Shoreline Project Fighting Erosion

Guests at a recently held presentation at the Lighthouse Center for Natural Resource Education in Waretown were able to visit the shoreline. (Photo by Bob Vosseller)

  WARETOWN – Native plantings, manmade devices to slow waves, and other efforts have been part of a plan to combat the loss of marshland and shorelines due to climate change, experts explained at a recent meeting.

  The Natural Resource Education Foundation (NREF) hosted the meeting at the Lighthouse Center for Natural Resource Education (LHC) in Waretown. Guests were able to visit the Living Shoreline Project and see its progress.

  Nancy Eriksen, NREF Board President, explained the need for this project. The shoreline erosion and loss of marsh were the result of climate change and sea level rise which included increased flooding intensity and frequency.

  Eriksen noted that the salt marshes that sit adjacent to Barnegat Bay at the LHC provide valuable ecosystem services to both the Center and the surrounding communities. These benefits include nutrient filtration, storm surge protection, wave attenuation and blue carbon storage.

Natural Resource Education Foundation President Nancy Eriksen speaks to attendees at a special presentation at the Lighthouse Center for Natural Resource Education in Waretown about a special project taking place at that facility. (Photo by Bob Vosseller)

  “We have lost a lot of our salt marsh habitat and in 2019 we were awarded a federal clean water grant through the New Jersey Department of Environmental Protection,” Eriksen said.

  The first phase of this project included the installation of wave attenuation devices (WADs) along the northernmost 150 meters of shoreline. These are geometric sculptures that disperse wave energy before it hits the shore. This phase also included the planting of native vegetation to encourage sediment deposition and provide habitat for critical shoreline species.

  “We contracted with Sovereign Consulting who installed the WADs. We could not have done this project without Doug Janiec who ran this huge shoreline restoration project. It was very impressive. He put his heart and soul and probably his job, on the line,” Eriksen said.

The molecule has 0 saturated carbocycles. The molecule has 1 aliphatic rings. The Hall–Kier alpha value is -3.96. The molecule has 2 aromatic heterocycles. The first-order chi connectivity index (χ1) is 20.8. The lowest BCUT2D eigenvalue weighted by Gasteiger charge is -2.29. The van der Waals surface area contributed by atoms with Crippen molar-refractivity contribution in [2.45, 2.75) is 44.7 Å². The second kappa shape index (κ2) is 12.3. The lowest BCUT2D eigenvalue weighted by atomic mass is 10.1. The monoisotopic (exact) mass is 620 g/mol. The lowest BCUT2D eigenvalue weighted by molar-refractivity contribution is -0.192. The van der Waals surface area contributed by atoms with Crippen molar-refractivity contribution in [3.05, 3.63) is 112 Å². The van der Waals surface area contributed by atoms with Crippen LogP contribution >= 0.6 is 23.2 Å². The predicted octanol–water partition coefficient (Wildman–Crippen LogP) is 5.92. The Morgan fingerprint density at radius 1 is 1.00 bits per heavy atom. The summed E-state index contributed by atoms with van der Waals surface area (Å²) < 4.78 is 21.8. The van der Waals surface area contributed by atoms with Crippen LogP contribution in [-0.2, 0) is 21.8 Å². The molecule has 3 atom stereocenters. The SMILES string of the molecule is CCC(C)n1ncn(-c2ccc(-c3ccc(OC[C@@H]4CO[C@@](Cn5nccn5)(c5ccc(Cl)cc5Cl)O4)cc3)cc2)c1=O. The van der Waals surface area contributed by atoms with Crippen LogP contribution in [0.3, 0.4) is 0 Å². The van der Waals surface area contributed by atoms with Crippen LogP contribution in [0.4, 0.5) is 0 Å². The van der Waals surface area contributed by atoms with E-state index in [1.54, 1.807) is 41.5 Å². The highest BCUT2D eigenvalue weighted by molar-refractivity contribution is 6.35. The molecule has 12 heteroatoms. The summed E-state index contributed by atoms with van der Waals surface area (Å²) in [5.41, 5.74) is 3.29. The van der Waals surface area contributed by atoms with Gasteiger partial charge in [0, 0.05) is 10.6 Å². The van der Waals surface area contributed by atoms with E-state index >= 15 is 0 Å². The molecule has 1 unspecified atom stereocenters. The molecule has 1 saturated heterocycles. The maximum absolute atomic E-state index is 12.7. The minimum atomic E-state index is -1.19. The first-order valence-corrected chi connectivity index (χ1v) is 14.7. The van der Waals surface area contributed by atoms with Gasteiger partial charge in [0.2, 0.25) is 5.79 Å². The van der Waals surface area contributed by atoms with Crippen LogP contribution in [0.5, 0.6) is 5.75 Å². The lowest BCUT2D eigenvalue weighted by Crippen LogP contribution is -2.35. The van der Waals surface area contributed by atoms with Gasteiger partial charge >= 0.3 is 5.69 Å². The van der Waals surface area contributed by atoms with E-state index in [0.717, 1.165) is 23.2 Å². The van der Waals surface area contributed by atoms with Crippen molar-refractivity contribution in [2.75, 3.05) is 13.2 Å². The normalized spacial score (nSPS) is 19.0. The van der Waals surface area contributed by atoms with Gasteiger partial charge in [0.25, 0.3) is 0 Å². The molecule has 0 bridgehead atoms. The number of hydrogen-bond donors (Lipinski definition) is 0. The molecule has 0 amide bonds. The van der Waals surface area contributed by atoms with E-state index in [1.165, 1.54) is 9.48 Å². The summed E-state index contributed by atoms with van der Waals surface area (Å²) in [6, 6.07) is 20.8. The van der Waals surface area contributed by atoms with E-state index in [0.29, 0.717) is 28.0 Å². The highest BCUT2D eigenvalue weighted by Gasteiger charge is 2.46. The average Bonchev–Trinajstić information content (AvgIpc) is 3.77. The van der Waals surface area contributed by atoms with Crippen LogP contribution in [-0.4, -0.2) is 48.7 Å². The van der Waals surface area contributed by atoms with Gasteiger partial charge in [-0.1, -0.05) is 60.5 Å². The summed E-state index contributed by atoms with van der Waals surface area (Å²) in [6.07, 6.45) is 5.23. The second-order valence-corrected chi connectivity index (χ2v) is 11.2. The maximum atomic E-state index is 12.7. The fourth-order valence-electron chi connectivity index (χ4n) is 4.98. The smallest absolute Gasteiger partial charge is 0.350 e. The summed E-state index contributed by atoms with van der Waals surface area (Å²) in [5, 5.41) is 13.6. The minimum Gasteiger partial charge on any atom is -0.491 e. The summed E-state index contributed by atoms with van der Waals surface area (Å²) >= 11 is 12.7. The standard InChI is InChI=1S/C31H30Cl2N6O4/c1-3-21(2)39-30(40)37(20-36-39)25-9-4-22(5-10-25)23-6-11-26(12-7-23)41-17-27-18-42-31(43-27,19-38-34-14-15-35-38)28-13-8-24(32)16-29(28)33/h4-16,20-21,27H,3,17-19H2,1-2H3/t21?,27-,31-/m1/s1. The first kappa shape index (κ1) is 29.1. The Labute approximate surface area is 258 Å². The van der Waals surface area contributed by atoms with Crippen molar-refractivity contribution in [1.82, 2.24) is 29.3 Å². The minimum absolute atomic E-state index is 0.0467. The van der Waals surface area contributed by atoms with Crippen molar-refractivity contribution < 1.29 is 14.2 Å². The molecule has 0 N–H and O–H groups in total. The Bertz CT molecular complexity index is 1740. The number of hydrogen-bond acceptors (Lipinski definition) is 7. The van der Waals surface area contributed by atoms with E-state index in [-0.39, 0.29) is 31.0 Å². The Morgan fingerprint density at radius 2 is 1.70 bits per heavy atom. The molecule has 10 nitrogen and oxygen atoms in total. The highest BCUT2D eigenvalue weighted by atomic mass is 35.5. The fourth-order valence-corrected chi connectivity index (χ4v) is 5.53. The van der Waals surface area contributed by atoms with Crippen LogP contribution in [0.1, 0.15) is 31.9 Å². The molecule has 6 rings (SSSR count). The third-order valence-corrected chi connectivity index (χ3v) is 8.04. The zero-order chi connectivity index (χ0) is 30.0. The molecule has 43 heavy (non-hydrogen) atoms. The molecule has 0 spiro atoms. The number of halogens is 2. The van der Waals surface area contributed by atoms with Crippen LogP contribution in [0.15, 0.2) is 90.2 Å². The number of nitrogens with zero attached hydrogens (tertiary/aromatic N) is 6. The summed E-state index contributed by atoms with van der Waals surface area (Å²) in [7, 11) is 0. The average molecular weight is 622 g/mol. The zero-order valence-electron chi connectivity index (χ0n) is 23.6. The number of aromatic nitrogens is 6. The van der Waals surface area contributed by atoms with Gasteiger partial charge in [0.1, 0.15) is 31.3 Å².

Doug Janiec of Sovereign Consulting provided some further technical details on what has been done so far and how the plan would progress. The work began in 2016 and involved an evaluation and lots of permitting.

  “This year in the spring we came out and did the construction for the project and the plantings,” Janiec said. He noted that this type of approach in combatting erosion would not necessarily work for other aquatic environments but that it was the best solution for this site.

  Also present were NREF Board Vice President Dane Ward, Township of Ocean Deputy Mayor Ken Baulderstone and Ocean County Soil Conservation District Director Christine R. Raabe.

A slide from a PowerPoint presentation illustrates how a shoreline project will help protect the environment from erosion. (Photo by Bob Vosseller)

  Baulderstone remarked, “the good news is we are on the Barnegat Bay. The bad news is the bay is growing. There is nothing we can do about the sea level rise. This project will help with the erosion. That soil is going somewhere and I suspect it is going into the lagoon.

  “The township will of course learn from your experience and over time we can look at the benefits you have achieved and we can look at other areas of the town that maybe we can apply those techniques that you did here,” Baulderstone added.

  Ward said, “I think we all appreciate that we are in a tight spot. Doug did a great job in showing us what was done in phase 1 but that isn’t the end. There are many folks here that will be helping continue the natural resource education here at the Lighthouse Center. This is built on a long legacy of people doing academic research here at this site on the Barnegat Bay and we will be continuing to push that forward.”

A slide from a PowerPoint presentation shown during a recent gathering hosted by the Natural Resource Education Foundation focuses on the installation of wave attenuation devices (WADs) and how they help combat issues of erosion. (Photo by Bob Vosseller)

  He added that more funding was being secured for other projects that would collect additional data and allow for the designing of further designs that would help the facility “serve as a national laboratory.”

  The location has an interesting history as well.

  “We oversee this beautiful state-owned property. The Lighthouse Center was originally a camp for the blind that dates back to 1927. We were officially recognized as the overseer of this property by the State of New Jersey in 2001,” Eriksen said.

Doug Janiec of Sovereign Consulting speaks to attendees at the Lighthouse Center for Natural Resource Education in Waretown concerning the first phase of a shoreline project. (Photo by Bob Vosseller)

  She added, “we are a 501C-3 nonprofit dedicated to environmental leadership education and communication. In the last 10 years our property has experienced significant shoreline erosion,” Eriksen said.

  For more information about the Foundation and its work e-mail or call 609-698-8003. The Lighthouse Center for Natural Resource Education is located at 7th Street and Navajo Drive in Waretown.